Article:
Volume 3 Number 35, August 1999
How to Account for Cinematic Experience?
_The Aesthetics and Psychology of the Cinema_
Translated by Christopher King
London: Athlone Press, 1998
Jean Mitry (1907-1988) has been considered an important theoretician of cinema since the publication of his monumental two volume _Esthetique et psychologie du cinema_ in 1963 and 1965.  His influence, however, has been far greater in continental Europe than in Anglo-American film studies. Therefore, the long overdue English language translation of Mitry's seminal theoretical work fills the void in the body of French film theory available in English and restores this prominent theoretician's place within classical film theory.
_The Aesthetics and Psychology of the Cinema_ is one of the rare instances when a book had been studied and critiqued in English long before it became available in translation. Most notable of these are Brian Lewis's _Jean Mitry and the Aesthetics of the Cinema_ and Dudley Andrew's chapter on Mitry in his _The Major Film Theories_. Therefore, it is inevitable that this review reiterates some critical points made over past 35 years.
_The Aesthetics and Psychology of the Cinema_ is probably the first theoretical reflection on cinema from an academic perspective. Up until the 1960s the theoretical enterprise had been dominated by filmmakers, film critics, and art/literary critics rarely affiliated with academia. Mitry brings to film theory a scholarly rigour and an aura of objective study, or at least the perceived necessity to ponder on issues from multiple points of view. These qualities, on the one hand, guarantee Mitry a unique place in the history of film thought, and on the other account for Mitry's equivocal reputation. A reader of _The Aesthetics and Psychology of the Cinema_ is above all overwhelmed by the very scope of Mitry's project, where he not only presents his views on the film medium, but at the same time outlines a history of film theory, some theoretical debates surrounding various issues, as well as an aesthetic history of the medium. An undeniable richness of the book resides in the wealth of secondary sources Mitry brings into discussion. His copious citations from nearly all important theorists before him gives the book an encyclopaedic range.
Mitry's ambition is to present an all-encompassing view of cinema. We can distinguish two main objectives behind his endeavour, which he accomplishes with a varied degree of success. First, and most important for him, is the unification of two trends present throughout classical film theory: the creationist impulse and the realist tendency.  Mitry appropriates the former mainly through the work of the Soviet and French theorists of the 1920s and 30s, and the latter through the writings of Andre Bazin. In principle, Mitry's synthesis of the classical theorizing is similar to V. F. Perkins's project undertaken in _Film as Film_, although both authors' conclusions and purposes differ significantly. Second, parallel to this project is a linkage between Mitry's synthesized classical theory and the question of 'film language' understood in terms of pre-Metzian film semiotics.
Classical film theorists recognized that cinema had both creative and recording capacities. The major difference between the creationists and realists resided in their priorities in delineating the essence of cinema, or 'the filmness', to use the Formalist term. The creationists saw film's potential in its expressive powers achieved through exploiting the recording limitations of the medium. This was in line with the creationists efforts to defend cinema as a legitimate art form against attacks from the purist camp, who contended that film could not be an art because it was merely a mechanical reproduction of reality. Instead of perfectly duplicating reality cinema thus needed to rearrange reality to serve expressive artistic purposes. It is not surprising that editing ('montage' in both French and Russian) became a key device in describing cinematic essence.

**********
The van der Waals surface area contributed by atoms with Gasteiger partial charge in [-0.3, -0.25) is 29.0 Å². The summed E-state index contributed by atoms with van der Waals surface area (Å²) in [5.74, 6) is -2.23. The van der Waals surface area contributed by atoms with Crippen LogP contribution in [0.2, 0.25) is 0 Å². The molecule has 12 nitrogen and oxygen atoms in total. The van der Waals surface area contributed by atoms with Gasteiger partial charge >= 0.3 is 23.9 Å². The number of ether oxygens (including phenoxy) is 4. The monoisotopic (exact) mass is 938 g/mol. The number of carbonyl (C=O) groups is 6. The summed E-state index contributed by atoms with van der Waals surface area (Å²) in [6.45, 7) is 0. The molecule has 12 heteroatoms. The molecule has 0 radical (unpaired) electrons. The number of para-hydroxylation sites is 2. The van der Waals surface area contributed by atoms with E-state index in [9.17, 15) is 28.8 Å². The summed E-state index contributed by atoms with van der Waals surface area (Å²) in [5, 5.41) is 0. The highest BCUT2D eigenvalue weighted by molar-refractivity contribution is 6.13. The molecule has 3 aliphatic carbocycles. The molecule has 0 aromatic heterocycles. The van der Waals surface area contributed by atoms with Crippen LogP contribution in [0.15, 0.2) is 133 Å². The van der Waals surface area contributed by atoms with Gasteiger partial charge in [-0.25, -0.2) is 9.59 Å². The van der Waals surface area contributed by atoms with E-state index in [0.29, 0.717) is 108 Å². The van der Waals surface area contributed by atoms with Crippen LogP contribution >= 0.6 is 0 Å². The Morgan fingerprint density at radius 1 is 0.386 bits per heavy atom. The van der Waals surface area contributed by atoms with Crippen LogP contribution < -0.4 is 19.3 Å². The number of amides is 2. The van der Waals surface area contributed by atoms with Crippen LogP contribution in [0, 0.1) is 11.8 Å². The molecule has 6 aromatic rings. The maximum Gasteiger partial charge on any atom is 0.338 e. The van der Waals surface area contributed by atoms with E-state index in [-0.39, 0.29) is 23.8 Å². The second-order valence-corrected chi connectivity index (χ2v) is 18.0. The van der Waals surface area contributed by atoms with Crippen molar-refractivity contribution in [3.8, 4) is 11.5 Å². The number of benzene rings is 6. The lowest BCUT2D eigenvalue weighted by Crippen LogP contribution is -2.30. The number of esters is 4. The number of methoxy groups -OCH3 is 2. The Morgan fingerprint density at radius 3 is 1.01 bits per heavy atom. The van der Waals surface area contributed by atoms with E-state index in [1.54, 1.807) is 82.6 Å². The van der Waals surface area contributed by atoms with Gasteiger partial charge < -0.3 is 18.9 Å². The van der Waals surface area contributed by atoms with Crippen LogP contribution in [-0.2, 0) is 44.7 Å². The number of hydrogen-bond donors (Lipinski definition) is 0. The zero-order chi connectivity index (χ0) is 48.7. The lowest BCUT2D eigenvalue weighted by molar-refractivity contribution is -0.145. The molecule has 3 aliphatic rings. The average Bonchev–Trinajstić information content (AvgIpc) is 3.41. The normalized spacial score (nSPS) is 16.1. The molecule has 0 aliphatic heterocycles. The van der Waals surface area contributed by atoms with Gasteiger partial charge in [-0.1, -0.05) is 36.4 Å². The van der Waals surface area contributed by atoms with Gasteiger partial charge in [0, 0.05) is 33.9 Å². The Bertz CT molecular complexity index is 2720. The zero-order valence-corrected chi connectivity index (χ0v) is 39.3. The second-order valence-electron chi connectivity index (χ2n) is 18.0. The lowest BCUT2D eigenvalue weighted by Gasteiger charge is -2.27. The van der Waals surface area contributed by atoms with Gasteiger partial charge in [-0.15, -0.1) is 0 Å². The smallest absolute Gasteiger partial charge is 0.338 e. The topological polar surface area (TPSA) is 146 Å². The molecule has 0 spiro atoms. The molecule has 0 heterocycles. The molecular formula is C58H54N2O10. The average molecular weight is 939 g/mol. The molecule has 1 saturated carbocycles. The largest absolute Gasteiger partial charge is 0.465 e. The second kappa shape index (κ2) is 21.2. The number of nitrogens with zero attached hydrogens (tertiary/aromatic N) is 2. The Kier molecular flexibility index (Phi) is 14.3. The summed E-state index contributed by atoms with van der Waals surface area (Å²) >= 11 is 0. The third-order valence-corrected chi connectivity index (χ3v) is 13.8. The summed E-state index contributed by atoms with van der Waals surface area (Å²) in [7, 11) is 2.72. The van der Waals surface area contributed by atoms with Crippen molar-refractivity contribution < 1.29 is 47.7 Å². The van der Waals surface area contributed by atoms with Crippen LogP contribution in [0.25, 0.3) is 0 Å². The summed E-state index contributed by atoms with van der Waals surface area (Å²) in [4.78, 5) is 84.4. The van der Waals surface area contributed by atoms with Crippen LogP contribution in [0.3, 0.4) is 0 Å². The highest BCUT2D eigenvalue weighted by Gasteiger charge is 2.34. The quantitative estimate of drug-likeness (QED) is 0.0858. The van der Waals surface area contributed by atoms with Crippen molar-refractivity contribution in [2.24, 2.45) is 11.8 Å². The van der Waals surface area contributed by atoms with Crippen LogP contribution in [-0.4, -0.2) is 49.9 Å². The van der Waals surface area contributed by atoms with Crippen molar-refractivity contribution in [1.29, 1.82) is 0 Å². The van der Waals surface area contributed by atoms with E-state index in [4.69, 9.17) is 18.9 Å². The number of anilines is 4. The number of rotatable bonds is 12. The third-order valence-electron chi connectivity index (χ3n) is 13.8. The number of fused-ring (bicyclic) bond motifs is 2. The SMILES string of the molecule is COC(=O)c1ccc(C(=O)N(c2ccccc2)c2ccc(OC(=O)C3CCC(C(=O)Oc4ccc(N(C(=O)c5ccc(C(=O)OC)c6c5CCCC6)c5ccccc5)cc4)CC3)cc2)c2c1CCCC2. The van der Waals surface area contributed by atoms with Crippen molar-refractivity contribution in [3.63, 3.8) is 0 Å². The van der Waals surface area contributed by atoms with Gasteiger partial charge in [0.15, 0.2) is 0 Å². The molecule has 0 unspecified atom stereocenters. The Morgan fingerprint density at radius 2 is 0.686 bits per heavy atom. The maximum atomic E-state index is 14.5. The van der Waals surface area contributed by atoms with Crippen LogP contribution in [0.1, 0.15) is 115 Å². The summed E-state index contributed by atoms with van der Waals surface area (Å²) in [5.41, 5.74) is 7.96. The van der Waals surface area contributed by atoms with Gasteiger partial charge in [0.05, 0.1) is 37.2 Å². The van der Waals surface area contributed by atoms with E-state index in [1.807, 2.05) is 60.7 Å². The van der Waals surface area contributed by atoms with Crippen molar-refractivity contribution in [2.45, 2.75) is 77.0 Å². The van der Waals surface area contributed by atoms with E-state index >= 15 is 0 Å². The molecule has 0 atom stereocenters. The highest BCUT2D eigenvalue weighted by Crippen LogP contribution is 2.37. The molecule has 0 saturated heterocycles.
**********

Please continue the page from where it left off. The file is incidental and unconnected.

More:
On the other hand, realists like Bazin and Kracauer saw the essence of cinema in the recording competence of film, which was rooted in the photographic base of the medium. For them, film's proficiency to mechanically reproduce was not to be criticized but celebrated, while the stylization of the creationists was rejected as 'going against the grain of the film medium's most essential constituent, photography'.  The argument went that the casual process of photography was responsible for showing objects, places, and events from the past. Cinematic representation was thus closer to reality than the representation of other arts and media. The uniqueness of cinema among the arts, derived from the ontology of the medium, needed to be preserved by stylistic choices. The 'spatial realism' of Renoir, Welles, and Wyler was for Bazin a preferred style closest to the cinema's ontological essence.
How does Mitry go about synthesizing these two supposedly irreconcilable views in film theory? What is the nature of cinema for Mitry? Dudley Andrew claims that cinema for Mitry is at once the 'window' and the 'frame'.  These indicative metaphors refer, of course, to the impressions about the specificity of cinema made by earlier theorists. 'Bluntly put,' Andrew explains, 'Eisenstein and Arnheim conceived of the spectator as being before a framed image (as a painting); Bazin claimed he sat before a window; and Mitry intertwined the notions finding that cinema's specificity lay precisely in the oscillation between window and frame'.  Both metaphors encapsulate the duality of cinematic appeal and, for Mitry, come as a result of his search for the middle ground between extremist positions held by earlier theorists. For that reason it is 'far easier to sort out the theories of extremists like Eisenstein or Arnheim, on one side, or Kracauer, on the other, than to firmly grasp the mobile and self-qualifying assertions which Mitry tries to lay ever so delicately between them'.